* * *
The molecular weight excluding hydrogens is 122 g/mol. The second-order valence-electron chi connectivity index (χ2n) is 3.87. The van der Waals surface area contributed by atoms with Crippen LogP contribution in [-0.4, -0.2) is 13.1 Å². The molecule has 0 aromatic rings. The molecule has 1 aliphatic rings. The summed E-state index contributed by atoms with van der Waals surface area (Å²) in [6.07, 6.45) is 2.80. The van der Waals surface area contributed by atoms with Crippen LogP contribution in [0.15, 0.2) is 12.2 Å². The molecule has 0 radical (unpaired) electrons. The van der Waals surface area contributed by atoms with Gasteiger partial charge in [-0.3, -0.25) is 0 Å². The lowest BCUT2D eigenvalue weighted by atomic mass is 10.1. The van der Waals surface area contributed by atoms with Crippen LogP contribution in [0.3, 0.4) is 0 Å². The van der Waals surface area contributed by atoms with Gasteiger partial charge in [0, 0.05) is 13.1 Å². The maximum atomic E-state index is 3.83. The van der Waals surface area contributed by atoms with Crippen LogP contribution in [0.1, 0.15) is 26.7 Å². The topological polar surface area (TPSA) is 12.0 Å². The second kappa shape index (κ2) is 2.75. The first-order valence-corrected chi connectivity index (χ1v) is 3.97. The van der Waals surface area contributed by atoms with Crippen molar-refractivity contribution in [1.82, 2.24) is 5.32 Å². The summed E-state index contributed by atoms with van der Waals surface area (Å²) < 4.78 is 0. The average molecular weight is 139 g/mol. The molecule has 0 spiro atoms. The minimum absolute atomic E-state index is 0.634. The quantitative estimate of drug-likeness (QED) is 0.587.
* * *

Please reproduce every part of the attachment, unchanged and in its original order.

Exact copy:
The molecular weight excluding hydrogens is 122 g/mol. The second-order valence-electron chi connectivity index (χ2n) is 3.87. The van der Waals surface area contributed by atoms with Crippen LogP contribution in [-0.4, -0.2) is 13.1 Å². The molecule has 0 aromatic rings. The molecule has 1 aliphatic rings. The summed E-state index contributed by atoms with van der Waals surface area (Å²) in [6.07, 6.45) is 2.80. The van der Waals surface area contributed by atoms with Crippen LogP contribution in [0.15, 0.2) is 12.2 Å². The molecule has 0 radical (unpaired) electrons. The van der Waals surface area contributed by atoms with Gasteiger partial charge in [-0.3, -0.25) is 0 Å². The lowest BCUT2D eigenvalue weighted by atomic mass is 10.1. The van der Waals surface area contributed by atoms with Crippen LogP contribution in [0.3, 0.4) is 0 Å². The van der Waals surface area contributed by atoms with Gasteiger partial charge in [0, 0.05) is 13.1 Å². The maximum atomic E-state index is 3.83. The van der Waals surface area contributed by atoms with Crippen LogP contribution in [0.1, 0.15) is 26.7 Å². The topological polar surface area (TPSA) is 12.0 Å². The second kappa shape index (κ2) is 2.75. The first-order valence-corrected chi connectivity index (χ1v) is 3.97. The van der Waals surface area contributed by atoms with Crippen molar-refractivity contribution in [1.82, 2.24) is 5.32 Å². The summed E-state index contributed by atoms with van der Waals surface area (Å²) < 4.78 is 0. The average molecular weight is 139 g/mol. The molecule has 0 spiro atoms. The minimum absolute atomic E-state index is 0.634. The quantitative estimate of drug-likeness (QED) is 0.587.